A Mexican party isn’t complete without a piñata, and Melesio Vicente Flores and Cecilia Albarran Gonzalez have spent the last 25 years making high-end versions of the papier-mâché figures to later be stuffed with sweets and broken open with a stick or club.
As they practise the centuries-old tradition of piñata-making, the couple caters to a smaller market of consumers demanding “artistic” figures. Competition is tight as more run-of-the mill piñata-makers sell their creations more cheaply. At their four-storey house built into a hillside on the east side of Mexico’s capital, the Vicente-Albarran family fashions cartoon characters such as Mickey Mouse for children’s birthdays or caricatures of despised politicians for protests.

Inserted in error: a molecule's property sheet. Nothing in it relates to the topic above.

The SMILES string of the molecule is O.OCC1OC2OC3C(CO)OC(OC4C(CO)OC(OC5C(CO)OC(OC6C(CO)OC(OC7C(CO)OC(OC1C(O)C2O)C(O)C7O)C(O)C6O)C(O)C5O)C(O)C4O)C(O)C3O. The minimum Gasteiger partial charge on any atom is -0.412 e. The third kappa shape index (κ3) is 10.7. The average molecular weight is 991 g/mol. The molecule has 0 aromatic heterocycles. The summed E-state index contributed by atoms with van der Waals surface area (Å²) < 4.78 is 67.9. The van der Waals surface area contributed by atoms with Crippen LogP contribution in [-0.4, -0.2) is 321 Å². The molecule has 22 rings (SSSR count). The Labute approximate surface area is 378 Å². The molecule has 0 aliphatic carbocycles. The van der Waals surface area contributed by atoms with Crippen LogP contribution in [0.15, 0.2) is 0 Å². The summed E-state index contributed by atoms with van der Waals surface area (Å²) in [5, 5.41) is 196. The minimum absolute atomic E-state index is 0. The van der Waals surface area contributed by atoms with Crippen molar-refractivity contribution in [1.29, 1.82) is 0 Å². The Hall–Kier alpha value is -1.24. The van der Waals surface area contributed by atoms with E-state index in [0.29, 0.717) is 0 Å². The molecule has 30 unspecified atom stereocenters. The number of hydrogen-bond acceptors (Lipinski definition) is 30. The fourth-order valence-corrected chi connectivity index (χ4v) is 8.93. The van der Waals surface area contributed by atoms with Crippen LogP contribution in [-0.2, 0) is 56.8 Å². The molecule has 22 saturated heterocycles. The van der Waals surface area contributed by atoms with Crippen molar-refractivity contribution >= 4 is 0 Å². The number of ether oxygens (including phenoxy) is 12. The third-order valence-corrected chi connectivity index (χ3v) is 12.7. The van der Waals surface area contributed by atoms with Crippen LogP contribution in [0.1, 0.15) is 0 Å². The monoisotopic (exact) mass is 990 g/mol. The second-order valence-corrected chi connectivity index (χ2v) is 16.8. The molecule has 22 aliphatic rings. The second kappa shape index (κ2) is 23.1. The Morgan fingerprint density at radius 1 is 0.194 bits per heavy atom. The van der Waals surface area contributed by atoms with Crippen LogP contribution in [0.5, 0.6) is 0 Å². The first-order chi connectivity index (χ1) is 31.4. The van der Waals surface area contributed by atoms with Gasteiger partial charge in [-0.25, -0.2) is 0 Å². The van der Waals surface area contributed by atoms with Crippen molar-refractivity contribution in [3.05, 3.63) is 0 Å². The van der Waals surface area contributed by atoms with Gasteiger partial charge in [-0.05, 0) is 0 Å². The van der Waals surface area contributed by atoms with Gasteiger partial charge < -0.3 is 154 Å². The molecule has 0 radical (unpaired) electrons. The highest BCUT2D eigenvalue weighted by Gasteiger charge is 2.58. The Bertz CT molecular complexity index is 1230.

After drying in the sun, the piñatas are brought inside to be painted. Colourful paper and tape create eyes, hair styles and costume details. “It’s hard work and there are lots of things to do, so there is no chance of getting bored. Time flies,” Ms Albarran says. Perennial favourites among the different figures include Spider-Man and Buzz Lightyear.
More elaborate piñatas sell wholesale for around 180 pesos or about £8. “We are not here to make ourselves rich,” says Ms Albarran. “We like our job.”Reuse content